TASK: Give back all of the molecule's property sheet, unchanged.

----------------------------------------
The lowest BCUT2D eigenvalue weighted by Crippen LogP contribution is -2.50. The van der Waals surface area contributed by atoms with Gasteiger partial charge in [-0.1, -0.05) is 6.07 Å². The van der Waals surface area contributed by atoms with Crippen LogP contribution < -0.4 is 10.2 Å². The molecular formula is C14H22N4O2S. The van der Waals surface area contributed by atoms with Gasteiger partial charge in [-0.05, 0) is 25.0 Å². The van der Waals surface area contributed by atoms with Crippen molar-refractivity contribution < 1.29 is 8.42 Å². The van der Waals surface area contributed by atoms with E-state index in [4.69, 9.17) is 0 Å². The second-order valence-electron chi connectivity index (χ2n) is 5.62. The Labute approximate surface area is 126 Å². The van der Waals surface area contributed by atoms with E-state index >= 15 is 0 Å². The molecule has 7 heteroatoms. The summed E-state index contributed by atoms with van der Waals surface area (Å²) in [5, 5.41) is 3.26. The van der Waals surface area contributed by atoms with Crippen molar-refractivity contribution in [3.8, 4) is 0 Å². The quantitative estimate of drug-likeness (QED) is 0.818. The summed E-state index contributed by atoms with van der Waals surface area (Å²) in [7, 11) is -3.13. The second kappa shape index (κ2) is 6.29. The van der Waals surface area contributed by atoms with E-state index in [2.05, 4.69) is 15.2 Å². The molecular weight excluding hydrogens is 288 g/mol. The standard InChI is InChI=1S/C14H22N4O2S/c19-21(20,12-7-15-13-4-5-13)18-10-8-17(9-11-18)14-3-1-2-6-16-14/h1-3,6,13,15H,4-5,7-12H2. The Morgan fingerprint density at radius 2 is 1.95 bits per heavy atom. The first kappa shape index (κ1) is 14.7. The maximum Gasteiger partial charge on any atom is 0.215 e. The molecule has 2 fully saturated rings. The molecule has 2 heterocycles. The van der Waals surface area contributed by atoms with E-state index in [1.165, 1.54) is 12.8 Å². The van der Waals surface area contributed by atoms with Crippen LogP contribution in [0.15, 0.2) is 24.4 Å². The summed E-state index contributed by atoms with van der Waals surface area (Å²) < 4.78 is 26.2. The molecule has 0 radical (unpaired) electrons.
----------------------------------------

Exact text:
The lowest BCUT2D eigenvalue weighted by Crippen LogP contribution is -2.50. The van der Waals surface area contributed by atoms with Gasteiger partial charge in [-0.1, -0.05) is 6.07 Å². The van der Waals surface area contributed by atoms with Crippen LogP contribution < -0.4 is 10.2 Å². The molecular formula is C14H22N4O2S. The van der Waals surface area contributed by atoms with Gasteiger partial charge in [-0.05, 0) is 25.0 Å². The van der Waals surface area contributed by atoms with Crippen molar-refractivity contribution < 1.29 is 8.42 Å². The van der Waals surface area contributed by atoms with E-state index in [4.69, 9.17) is 0 Å². The second-order valence-electron chi connectivity index (χ2n) is 5.62. The Labute approximate surface area is 126 Å². The van der Waals surface area contributed by atoms with E-state index >= 15 is 0 Å². The molecule has 7 heteroatoms. The summed E-state index contributed by atoms with van der Waals surface area (Å²) in [5, 5.41) is 3.26. The van der Waals surface area contributed by atoms with Crippen molar-refractivity contribution in [3.8, 4) is 0 Å². The quantitative estimate of drug-likeness (QED) is 0.818. The summed E-state index contributed by atoms with van der Waals surface area (Å²) in [7, 11) is -3.13. The second kappa shape index (κ2) is 6.29. The van der Waals surface area contributed by atoms with E-state index in [2.05, 4.69) is 15.2 Å². The molecular weight excluding hydrogens is 288 g/mol. The standard InChI is InChI=1S/C14H22N4O2S/c19-21(20,12-7-15-13-4-5-13)18-10-8-17(9-11-18)14-3-1-2-6-16-14/h1-3,6,13,15H,4-5,7-12H2. The Morgan fingerprint density at radius 2 is 1.95 bits per heavy atom. The first kappa shape index (κ1) is 14.7. The maximum Gasteiger partial charge on any atom is 0.215 e. The molecule has 2 fully saturated rings. The molecule has 2 heterocycles. The van der Waals surface area contributed by atoms with E-state index in [1.165, 1.54) is 12.8 Å². The van der Waals surface area contributed by atoms with Crippen LogP contribution in [0.15, 0.2) is 24.4 Å². The summed E-state index contributed by atoms with van der Waals surface area (Å²) < 4.78 is 26.2. The molecule has 0 radical (unpaired) electrons.